According to the American Cancer Society, cancer is a group of diseases characterized by uncontrolled growth and spread of abnormal cells. If the spread is not controlled, it can result in death. Its characteristics are:
Abnormality: Cells are the structural units of all living things. Each of us has trillions of cells, as does a growing tree. Cells make it possible for us to carry out all kinds of functions of life: the beating of the heart, breathing, digesting food, thinking, walking, and so on. However, all of these functions can only be carried out by normal healthy cells. Some cells stop functioning or behaving as they should, serving no useful purpose in the body at all, and become cancerous cells.
Uncontrollability: The most fundamental characteristic of cells is their ability to reproduce themselves. They do this simply by dividing. One cell becomes two, the two become four, and so on. The division of normal and healthy cells occurs in a regulated and systematic fashion. In most parts of the body, the cells continually divide and form new cells to supply the material for growth or to replace worn-out or injured cells. For example, when you cut your finger, certain cells divide rapidly until the tissue is healed and the skin is repaired. They will then go back to their normal rate of division. In contrast, cancer cells divide in an uncontrolled manner and/or do not die in the usual, controlled way cells typically do. The result is that they pile up into a non-structured mass, or tumor. Some disorders are more systemic in nature and do not form a lump, mass or tumor.
Invasiveness: Sometimes tumors do not stay harmlessly in one place. They destroy the part of the body in which they originate and then spread to other parts where they start new growth and cause more destruction. This characteristic distinguishes cancer from benign growths, which remain in the part of the body in which they start. Although benign tumors may grow quite large and press on neighboring structures, they do not spread to other parts of the body.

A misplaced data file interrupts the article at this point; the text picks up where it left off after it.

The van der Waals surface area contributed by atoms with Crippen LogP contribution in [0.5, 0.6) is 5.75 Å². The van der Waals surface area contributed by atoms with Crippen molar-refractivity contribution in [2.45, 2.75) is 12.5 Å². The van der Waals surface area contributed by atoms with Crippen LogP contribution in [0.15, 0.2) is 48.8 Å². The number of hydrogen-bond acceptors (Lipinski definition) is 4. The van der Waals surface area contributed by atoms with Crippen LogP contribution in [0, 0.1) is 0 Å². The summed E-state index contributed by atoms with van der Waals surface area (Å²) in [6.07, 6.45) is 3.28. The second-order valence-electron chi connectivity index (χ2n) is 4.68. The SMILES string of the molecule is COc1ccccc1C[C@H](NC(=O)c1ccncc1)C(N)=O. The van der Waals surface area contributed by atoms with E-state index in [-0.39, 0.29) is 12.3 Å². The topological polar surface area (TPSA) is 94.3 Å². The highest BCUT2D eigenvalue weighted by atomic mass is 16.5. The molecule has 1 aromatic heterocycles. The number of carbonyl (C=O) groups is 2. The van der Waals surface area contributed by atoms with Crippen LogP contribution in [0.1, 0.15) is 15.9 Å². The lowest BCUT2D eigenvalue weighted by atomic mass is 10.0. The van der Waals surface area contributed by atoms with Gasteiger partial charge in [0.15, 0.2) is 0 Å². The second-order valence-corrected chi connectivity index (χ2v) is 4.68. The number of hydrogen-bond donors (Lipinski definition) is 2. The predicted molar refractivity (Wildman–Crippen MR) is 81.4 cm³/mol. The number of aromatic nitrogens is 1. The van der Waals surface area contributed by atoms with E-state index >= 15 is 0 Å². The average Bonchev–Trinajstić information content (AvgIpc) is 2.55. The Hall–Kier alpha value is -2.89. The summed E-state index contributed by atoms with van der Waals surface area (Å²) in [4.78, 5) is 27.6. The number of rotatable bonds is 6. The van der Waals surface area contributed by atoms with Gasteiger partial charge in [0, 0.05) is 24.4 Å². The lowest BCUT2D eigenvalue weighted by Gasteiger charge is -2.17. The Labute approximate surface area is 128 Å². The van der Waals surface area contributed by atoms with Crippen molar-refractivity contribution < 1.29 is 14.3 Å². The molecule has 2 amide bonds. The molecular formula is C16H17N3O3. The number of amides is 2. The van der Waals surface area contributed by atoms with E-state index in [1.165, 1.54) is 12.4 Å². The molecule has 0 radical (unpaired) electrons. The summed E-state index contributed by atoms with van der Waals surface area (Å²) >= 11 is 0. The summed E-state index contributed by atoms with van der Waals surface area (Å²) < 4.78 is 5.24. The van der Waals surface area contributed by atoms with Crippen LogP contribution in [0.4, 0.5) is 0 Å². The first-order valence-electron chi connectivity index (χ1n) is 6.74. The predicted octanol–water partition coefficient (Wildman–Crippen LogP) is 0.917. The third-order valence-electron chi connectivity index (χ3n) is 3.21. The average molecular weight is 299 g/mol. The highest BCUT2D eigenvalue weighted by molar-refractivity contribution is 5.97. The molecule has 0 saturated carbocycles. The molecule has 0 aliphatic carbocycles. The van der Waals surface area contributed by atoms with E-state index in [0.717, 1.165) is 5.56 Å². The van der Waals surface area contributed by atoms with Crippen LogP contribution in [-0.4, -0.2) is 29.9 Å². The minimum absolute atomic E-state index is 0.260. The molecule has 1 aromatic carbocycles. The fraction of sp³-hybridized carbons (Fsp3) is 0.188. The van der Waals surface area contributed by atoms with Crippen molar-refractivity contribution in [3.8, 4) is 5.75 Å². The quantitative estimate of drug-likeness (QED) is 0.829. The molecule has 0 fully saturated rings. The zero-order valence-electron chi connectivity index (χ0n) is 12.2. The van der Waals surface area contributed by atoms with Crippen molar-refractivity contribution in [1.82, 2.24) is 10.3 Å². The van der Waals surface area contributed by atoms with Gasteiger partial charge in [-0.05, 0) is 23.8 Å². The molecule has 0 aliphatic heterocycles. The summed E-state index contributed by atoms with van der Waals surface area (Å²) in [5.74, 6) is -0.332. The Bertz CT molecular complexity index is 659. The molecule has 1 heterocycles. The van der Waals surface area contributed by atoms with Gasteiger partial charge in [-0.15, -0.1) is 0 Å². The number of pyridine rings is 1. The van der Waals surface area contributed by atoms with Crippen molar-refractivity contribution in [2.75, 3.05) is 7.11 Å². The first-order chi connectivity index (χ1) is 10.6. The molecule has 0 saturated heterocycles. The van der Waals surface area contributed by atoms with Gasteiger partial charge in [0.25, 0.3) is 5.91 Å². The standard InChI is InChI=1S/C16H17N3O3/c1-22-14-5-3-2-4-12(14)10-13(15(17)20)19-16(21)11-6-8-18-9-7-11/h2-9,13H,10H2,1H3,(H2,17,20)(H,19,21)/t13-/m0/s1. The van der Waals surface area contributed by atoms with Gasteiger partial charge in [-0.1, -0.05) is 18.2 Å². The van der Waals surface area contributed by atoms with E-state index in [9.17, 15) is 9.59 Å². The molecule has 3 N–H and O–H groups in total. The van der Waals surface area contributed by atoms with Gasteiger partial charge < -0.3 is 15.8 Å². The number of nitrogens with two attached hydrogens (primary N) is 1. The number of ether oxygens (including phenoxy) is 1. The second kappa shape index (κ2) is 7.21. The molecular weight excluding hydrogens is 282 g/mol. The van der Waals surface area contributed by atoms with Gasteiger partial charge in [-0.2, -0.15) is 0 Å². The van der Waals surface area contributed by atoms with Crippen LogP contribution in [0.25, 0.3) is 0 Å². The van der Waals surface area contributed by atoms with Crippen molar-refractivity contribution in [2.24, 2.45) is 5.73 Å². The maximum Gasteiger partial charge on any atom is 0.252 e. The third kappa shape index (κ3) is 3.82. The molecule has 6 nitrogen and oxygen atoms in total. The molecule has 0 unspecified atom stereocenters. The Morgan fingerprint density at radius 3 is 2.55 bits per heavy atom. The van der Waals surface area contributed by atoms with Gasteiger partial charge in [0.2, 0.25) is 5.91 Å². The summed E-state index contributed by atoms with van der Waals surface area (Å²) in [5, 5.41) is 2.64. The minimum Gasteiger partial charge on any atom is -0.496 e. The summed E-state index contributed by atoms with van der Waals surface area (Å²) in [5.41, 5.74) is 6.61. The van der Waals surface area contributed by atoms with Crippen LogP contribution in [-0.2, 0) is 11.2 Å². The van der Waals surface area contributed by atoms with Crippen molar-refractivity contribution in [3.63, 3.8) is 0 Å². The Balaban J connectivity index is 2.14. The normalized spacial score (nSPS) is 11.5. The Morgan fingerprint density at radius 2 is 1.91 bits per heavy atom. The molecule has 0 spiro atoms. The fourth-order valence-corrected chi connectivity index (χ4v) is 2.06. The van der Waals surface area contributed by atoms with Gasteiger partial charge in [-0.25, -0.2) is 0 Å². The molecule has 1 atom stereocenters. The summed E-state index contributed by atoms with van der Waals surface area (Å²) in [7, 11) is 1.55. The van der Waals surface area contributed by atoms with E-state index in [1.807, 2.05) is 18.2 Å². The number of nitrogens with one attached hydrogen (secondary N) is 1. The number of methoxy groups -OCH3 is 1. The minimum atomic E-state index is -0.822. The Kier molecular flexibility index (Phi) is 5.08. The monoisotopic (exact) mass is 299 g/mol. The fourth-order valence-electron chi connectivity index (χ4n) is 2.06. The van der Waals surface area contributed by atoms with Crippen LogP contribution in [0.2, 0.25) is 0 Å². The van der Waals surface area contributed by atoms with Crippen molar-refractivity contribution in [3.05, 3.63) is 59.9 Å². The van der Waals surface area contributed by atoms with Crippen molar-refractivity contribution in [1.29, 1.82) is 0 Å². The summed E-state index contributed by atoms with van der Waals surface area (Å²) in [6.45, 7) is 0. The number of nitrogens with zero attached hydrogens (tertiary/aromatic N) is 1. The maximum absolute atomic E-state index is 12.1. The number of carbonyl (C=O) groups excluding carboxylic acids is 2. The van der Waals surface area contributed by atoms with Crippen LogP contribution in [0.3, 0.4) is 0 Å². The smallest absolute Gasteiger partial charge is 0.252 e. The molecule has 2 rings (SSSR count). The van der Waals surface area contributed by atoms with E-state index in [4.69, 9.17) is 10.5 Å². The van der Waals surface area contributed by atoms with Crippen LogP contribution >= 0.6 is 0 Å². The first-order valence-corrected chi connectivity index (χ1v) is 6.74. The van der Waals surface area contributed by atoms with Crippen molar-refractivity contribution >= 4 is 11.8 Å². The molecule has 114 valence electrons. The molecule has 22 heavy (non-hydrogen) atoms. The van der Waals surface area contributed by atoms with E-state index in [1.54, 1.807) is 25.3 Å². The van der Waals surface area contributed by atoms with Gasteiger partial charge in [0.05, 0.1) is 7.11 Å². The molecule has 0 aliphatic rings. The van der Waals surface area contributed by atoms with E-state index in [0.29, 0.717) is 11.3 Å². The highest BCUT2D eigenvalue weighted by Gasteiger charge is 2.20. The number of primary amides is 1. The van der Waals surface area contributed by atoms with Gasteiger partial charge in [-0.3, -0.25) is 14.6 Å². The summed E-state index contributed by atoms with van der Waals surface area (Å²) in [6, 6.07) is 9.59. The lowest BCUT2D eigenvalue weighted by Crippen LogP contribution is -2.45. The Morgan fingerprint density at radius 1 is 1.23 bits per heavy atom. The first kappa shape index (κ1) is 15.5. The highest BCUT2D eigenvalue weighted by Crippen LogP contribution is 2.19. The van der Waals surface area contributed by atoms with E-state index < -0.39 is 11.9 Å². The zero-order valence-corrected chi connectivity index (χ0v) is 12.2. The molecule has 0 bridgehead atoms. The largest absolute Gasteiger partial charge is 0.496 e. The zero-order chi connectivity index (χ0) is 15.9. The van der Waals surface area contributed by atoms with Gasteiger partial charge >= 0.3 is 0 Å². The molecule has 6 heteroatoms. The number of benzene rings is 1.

Frequently, they are completely enclosed in a protective capsule of tissue and they typically do not pose danger to human life like malignant tumors (cancer) do. A metastatic tumor is one which has had cells break away and travel to other parts of the body and grow in places such as the liver, lungs, bones, or brain. For example, metastases (cancerous cells) from the breast can travel to the liver, bones or brain and create new tumors. There are not brain, bone or lung cancer, but, rather, breast cancer growing in the brain, bone or lung.
A group of diseases: Although cancer is often referred to as a single condition, it actually consists of hundreds of different diseases. These diseases are characterized by uncontrolled growth and spread of abnormal cells. Cancer can arise in many sites and behave differently depending on its organ of origin. Breast cancer--of which there are at least 10 different main types--has different characteristics than lung cancer. It is important to understand that cancer originating in one body organ takes its characteristics with it even if it spreads to another part of the body. For example, metastatic breast cancer in the lungs continues to behave like breast cancer and, when viewed under a microscope, it continues to look like a cancer that originated in the breast.
What You Need to Know About Cancer